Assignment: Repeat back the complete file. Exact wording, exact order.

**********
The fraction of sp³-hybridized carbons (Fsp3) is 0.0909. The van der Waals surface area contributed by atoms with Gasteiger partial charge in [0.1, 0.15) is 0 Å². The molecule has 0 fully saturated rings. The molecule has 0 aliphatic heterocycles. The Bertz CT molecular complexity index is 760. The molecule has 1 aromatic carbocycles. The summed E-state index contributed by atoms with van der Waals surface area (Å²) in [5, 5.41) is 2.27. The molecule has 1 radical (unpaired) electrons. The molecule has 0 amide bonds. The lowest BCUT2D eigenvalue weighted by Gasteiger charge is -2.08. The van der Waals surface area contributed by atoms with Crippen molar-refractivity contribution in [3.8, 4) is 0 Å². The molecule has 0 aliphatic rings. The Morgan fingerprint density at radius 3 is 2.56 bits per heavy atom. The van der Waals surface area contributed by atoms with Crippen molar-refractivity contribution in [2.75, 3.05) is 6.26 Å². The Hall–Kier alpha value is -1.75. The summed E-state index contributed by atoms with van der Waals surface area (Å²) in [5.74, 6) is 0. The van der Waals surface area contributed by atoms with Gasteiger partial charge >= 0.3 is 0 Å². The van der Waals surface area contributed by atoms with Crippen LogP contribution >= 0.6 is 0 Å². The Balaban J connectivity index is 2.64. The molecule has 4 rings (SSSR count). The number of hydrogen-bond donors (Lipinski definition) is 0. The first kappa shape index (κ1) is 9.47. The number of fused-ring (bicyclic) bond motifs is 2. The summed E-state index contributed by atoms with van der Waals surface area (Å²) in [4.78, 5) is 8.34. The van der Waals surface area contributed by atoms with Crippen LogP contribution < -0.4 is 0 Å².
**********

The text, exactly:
The fraction of sp³-hybridized carbons (Fsp3) is 0.0909. The van der Waals surface area contributed by atoms with Gasteiger partial charge in [0.1, 0.15) is 0 Å². The molecule has 0 fully saturated rings. The molecule has 0 aliphatic heterocycles. The Bertz CT molecular complexity index is 760. The molecule has 1 aromatic carbocycles. The summed E-state index contributed by atoms with van der Waals surface area (Å²) in [5, 5.41) is 2.27. The molecule has 1 radical (unpaired) electrons. The molecule has 0 amide bonds. The lowest BCUT2D eigenvalue weighted by Gasteiger charge is -2.08. The van der Waals surface area contributed by atoms with Crippen molar-refractivity contribution in [3.8, 4) is 0 Å². The molecule has 0 aliphatic rings. The Morgan fingerprint density at radius 3 is 2.56 bits per heavy atom. The van der Waals surface area contributed by atoms with Crippen molar-refractivity contribution in [2.75, 3.05) is 6.26 Å². The Hall–Kier alpha value is -1.75. The summed E-state index contributed by atoms with van der Waals surface area (Å²) in [5.74, 6) is 0. The van der Waals surface area contributed by atoms with Gasteiger partial charge >= 0.3 is 0 Å². The van der Waals surface area contributed by atoms with Crippen LogP contribution >= 0.6 is 0 Å². The Balaban J connectivity index is 2.64. The molecule has 4 rings (SSSR count). The number of hydrogen-bond donors (Lipinski definition) is 0. The first kappa shape index (κ1) is 9.47. The number of fused-ring (bicyclic) bond motifs is 2. The summed E-state index contributed by atoms with van der Waals surface area (Å²) in [4.78, 5) is 8.34. The van der Waals surface area contributed by atoms with Crippen LogP contribution < -0.4 is 0 Å².